Manning hooked up with Golden Goat Studios in Kansas, which had a stable of artists, and they began posting their collaborations online at nightmareworld.com by 2002. It was a “guerilla operation,” Manning said. “This was me at a computer, and an artist in Louisiana, an artist in Kansas, an artist in Tennessee, an artist in Alberta, Canada.”
Word about the project got out and young comic artists, looking for an opportunity
to get their work seen, began contacting Manning. The Nightmare World series grew from six short stories to 12, then 13, then 24, and finally to 52, with an overarching theme to tie in nearly every story, part of Manning's grand plan. In 2007, Image comics, one of the big four in the industry — the other three being Marvel, DC, and Dark Horse — began re-releasing the Nightmare World series online through its Shadowline branch. Within two months, Nightmare World was the site's most-read comic.
Last year, Shadowline published the first collection of Nightmare World stories, Volume One: Thirteen Tales of Terror ($15.99, available locally at Borders at Westfield Franklin Park or Amazon.com.) The graphic novel sold well enough that Volume Two: Leave the Light On was just released.
“I think it's really interesting what he does when he plays with conventions,” said Leah Lederman, 27, of West Toledo, who was waiting in line with other Manning friends and fans at a recent book signing at Borders. “You can see broader literary influences being put into his book, so it's not just a comic book. It's not just a story; it's drawing in from his knowledge of literature and even some semi-autobiographical things, which are fantastic. They're shielded through this kind of dark, crazy world but you can definitely see the writer behind all of that. That's something I never knew you could do with graphic novels.”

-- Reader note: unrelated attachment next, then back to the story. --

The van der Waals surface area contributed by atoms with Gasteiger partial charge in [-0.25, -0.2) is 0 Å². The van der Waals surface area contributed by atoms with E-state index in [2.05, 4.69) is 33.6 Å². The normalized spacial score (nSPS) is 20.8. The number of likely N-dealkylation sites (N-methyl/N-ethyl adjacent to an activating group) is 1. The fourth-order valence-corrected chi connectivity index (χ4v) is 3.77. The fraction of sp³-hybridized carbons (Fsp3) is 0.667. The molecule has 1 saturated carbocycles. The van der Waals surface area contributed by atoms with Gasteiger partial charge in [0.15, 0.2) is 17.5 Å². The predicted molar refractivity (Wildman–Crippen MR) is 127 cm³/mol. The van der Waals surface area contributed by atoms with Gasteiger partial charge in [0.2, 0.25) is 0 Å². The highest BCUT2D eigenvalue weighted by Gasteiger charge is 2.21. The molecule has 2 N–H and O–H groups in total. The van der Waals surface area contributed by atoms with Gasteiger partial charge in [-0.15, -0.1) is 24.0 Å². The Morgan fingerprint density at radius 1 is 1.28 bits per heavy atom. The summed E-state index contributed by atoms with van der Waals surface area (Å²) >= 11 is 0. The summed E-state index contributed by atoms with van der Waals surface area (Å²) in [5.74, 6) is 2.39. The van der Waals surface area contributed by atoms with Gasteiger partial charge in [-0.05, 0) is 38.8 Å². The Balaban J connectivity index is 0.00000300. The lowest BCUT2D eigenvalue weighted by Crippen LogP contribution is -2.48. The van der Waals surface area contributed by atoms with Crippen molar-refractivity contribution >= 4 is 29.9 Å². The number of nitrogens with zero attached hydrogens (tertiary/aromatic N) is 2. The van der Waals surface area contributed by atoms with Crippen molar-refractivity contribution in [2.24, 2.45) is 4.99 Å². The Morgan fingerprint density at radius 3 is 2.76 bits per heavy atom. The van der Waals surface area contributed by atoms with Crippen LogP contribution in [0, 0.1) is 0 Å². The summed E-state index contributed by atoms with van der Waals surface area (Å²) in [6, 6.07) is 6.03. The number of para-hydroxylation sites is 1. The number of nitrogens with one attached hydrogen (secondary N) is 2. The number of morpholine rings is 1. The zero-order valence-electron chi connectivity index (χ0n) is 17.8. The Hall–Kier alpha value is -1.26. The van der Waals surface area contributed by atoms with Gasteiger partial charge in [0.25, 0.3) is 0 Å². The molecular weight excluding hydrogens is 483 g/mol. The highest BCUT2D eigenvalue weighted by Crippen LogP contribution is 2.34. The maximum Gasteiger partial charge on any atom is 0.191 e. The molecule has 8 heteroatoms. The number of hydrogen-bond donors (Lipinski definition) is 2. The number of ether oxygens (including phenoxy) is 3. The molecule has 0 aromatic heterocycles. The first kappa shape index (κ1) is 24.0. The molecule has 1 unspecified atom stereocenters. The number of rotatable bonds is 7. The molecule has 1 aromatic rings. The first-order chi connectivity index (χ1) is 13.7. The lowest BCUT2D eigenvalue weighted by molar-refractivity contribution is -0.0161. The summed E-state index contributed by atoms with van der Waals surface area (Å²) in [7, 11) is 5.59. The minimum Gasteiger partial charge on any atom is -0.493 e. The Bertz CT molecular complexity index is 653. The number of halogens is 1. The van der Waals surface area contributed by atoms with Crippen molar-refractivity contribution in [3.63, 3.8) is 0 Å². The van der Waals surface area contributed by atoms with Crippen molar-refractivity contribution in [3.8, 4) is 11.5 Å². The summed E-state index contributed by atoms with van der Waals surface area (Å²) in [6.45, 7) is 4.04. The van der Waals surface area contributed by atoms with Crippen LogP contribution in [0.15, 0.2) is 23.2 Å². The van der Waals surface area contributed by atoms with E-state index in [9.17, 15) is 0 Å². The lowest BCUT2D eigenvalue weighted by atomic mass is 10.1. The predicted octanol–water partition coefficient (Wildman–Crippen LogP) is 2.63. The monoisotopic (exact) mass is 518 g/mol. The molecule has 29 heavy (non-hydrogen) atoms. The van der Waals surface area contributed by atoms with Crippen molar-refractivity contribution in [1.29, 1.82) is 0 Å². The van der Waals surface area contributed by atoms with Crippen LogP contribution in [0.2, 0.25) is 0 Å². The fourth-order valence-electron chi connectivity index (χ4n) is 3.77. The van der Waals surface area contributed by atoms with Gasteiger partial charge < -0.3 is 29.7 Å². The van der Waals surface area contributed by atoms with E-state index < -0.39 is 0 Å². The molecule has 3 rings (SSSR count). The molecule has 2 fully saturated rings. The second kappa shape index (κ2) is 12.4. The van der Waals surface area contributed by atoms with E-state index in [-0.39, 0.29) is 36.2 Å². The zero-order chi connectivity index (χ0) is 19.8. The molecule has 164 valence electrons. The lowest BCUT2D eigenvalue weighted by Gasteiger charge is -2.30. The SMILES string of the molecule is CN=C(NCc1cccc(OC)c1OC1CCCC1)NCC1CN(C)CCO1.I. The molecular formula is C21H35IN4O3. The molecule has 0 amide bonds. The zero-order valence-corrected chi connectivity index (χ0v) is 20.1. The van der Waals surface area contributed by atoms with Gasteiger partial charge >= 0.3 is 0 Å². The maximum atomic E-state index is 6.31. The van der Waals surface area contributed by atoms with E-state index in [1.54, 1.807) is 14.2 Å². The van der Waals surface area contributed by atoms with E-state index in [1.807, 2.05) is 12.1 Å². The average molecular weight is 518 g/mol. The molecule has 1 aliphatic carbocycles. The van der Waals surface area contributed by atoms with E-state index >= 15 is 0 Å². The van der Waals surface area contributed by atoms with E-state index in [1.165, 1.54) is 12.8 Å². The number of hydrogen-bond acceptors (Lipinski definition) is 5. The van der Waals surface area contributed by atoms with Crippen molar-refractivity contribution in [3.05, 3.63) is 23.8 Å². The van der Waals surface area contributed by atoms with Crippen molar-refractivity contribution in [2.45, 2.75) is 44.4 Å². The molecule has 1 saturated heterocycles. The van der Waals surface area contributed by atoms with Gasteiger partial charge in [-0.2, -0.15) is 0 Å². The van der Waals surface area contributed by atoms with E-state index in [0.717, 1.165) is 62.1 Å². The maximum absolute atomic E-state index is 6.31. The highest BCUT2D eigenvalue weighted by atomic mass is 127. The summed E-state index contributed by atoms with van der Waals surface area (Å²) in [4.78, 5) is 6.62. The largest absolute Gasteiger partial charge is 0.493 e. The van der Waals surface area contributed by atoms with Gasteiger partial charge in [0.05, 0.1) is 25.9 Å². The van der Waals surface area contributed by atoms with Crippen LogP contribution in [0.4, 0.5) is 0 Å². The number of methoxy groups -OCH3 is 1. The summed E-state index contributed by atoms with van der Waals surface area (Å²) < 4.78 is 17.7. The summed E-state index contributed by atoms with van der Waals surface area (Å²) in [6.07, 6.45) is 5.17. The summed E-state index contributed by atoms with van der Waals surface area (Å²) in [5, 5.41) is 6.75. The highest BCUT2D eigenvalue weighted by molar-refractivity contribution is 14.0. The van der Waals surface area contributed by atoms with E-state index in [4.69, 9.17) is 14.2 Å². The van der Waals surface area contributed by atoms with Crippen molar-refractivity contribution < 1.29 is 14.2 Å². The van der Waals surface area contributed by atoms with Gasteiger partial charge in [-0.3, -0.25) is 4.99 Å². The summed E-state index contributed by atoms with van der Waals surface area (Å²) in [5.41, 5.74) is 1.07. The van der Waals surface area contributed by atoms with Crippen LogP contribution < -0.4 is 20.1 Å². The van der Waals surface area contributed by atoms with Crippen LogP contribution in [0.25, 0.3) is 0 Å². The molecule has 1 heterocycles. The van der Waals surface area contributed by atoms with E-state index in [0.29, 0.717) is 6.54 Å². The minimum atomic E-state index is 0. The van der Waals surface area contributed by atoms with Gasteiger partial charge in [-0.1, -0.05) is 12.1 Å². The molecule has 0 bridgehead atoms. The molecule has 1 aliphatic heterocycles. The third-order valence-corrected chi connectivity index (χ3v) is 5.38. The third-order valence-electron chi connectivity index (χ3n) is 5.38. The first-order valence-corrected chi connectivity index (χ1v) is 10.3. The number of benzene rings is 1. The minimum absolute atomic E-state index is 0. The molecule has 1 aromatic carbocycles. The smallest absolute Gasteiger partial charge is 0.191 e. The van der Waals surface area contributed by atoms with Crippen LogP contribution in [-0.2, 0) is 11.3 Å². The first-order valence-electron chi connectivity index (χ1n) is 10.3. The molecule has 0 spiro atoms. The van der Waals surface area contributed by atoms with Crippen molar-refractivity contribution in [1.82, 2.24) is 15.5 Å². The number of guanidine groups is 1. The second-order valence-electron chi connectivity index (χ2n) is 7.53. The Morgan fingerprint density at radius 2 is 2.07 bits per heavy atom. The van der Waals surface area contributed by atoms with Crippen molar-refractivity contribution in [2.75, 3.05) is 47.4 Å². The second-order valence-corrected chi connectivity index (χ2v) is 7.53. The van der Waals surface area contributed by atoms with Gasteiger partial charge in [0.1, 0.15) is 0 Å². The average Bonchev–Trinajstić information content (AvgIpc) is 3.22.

Manning is hopeful that volumes three and four will be released in 2011 and 2012,
respectively. Meanwhile, he's moved on to other projects, including a fantasy-based series called Farseeker that Manning describes as “The Hobbit meets The Magnificent Seven”; a married superhero mom called Hope, and Tales of Mr. Rhee, a supernatural noir about a paranormal troubleshooter “who doesn't always do the right things and that usually comes back to bite him in very big ways.” All three series will be available for free online. Manning is also part of a new subscription-based site, Comics Pipeline, featuring work by other professional comic book creators.
To reach that point is difficult. Manning still has day jobs to help support his family, and he's what's considered a true success in the industry. For those would like to take a stab at a comic book career, Manning offers advice through his online column, Write or Wrong, as well as his Facebook page, and in comic book conventions, such as Detroit Fanfare in Dearborn this weekend and Mid-Ohio Con in Columbus on Nov. 6-7.
He also suggests budding comic-book creators pick up Understanding Comics: The Invisible Art, by Scott McCloud.
“Let's be blunt: I did not make any money doing comic books for eight years doing
my own work. …. That's a long time not to be making money on a project I work on three or four hours a night,” he said. “Another comic book artist said ‘You have to have a sickness to want to do this.' I have to do this. This is the only way I want to write.”
Contact Kirk Baird at